October 19, 2017

Astro-Event of the Week:03.23.09:Can you spot Venus at Inferior Conjunction?

Warning: Do not attempt this weeks’ astro-feat unless the Sun is properly blocked, preferably just below the horizon! Sweeping the area near the Sun with optical equipment introduces the very real possibility of momentarily pointing at the Sun, which can cause optical damage!

This week’s observing challenge is a unique attempt, and will put you in league with a handful of skilled observers that even realize this is possible. It is not generally appreciated that Venus’s orbit is tilted 3.4 degrees in relation to our own, as represented by the ecliptic.

As bright as Venus is, this means that on occasion, Venus can be sighted during inferior conjunction when it passes between the Earth and the Sun! Such an event occurs Friday, March 27th, 2009. With the passing of the Solstice last week, geometry favors a sunrise sighting. In the southern hemisphere, the reverse will be true. Venus will be an extremely slender crescent, (59 arc seconds in diameter, and 1% illumination) and about 5-10 degrees above the horizon slightly before local sunrise. The farther north you happen to find yourself, the better your chances of viewing success. I first completed this challenge from North Pole, Alaska, during the Inferior Conjunction of January 16, 1998 about 7 hours and 45 minutes past conjunction. Sweeping the dawn horizon with binocs will help with the initial sighting; once you know its exact position, you’ll be surprised how easy Venus is to spot with the naked eye. This year, I find myself in sunnier climes (Hudson, Florida) and Venus will be a tougher target, about six scant degrees above the horizon…good luck!

Still can’t see it? Or just plain clouded out, or want to watch indoors were its warm? Venus will be transiting through the Solar Heliospheric Observatories’ (SOHO) LASCO 3 camera around the same date… check them out on the blogroll to the right!

The astro-word of the week is Inferior Conjunction. This has nothing to do with a celestial bodies’ self-esteem; Inferior Conjunction is simply when a planet passes between the Earth and the Sun. Only two can do it; Mercury and Venus. Very rarely, we get a transit, as Venus will do in 2012. This is the last in an eight year spaced pair; by all means try to find yourselves under sunny skies, as the next transit of Venus will not occur until 2117 A.D.!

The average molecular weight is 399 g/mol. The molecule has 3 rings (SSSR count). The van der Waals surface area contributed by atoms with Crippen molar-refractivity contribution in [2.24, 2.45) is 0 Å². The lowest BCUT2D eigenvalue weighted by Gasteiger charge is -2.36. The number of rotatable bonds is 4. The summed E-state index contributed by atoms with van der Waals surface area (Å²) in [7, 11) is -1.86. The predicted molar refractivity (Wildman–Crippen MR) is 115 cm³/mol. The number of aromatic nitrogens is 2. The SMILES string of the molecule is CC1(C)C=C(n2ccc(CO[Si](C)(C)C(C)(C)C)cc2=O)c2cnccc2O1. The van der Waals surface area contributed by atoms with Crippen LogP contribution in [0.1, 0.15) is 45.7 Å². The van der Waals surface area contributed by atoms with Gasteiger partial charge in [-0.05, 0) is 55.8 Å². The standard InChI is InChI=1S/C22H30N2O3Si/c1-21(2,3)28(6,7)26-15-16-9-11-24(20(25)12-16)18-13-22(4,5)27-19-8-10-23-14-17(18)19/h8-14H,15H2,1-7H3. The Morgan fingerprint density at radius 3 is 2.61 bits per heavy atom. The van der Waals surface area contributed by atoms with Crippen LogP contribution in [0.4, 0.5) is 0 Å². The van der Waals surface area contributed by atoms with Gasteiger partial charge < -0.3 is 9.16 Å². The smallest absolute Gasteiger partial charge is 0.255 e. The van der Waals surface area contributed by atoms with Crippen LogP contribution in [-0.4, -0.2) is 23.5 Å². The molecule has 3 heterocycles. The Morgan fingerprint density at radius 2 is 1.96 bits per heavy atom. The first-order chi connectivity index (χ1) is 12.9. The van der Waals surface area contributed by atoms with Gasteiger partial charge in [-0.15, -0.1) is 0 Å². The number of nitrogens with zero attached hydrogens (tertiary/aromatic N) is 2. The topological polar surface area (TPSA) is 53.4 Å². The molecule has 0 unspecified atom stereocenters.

Trackbacks

  1. [...] it reaches maximum brilliancy and heads towards inferior conjunction on January 11th, 2014, and a rare chance to see it on said date… more to [...]

  2. [...] reaches inferior conjunction between the Sun and the Earth, shining at -4thmagnitude. It may be just possible to spot it five degrees north of the solar limb from high northern [...]

  3. [...] reaches inferior conjunction between the Sun and the Earth, shining at -4th magnitude. It may be just possible to spot it five degrees north of the solar limb from high northern [...]

  4. [...] on the day of solar conjunction. We performed a similar feat of visual athletics on the morning of January 16th, 1998 observing from North Pole, [...]

  5. [...] diameters!) north of the Sun. We once managed to see Venus with the unaided eye on the very day of inferior conjunction back in 1998 from the high northern latitudes of the Chena Flood Channel just outside of Fairbanks, [...]

  6. [...] diameters!) north of the Sun. We once managed to see Venus with the unaided eye on the very day of inferior conjunction back in 1998 from the high northern latitudes of the Chena Flood Channel just outside of Fairbanks, [...]

  7. [...] diameters!) north of the Sun. We once managed to see Venus with the unaided eye on the very day of inferior conjunction back in 1998 from the high northern latitudes of the Chena Flood Channel just outside of Fairbanks, [...]

  8. [...] diameters!) north of the Sun. We once managed to see Venus with the unaided eye on the very day of inferior conjunction back in 1998 from the high northern latitudes of the Chena Flood Channel just outside of Fairbanks, [...]

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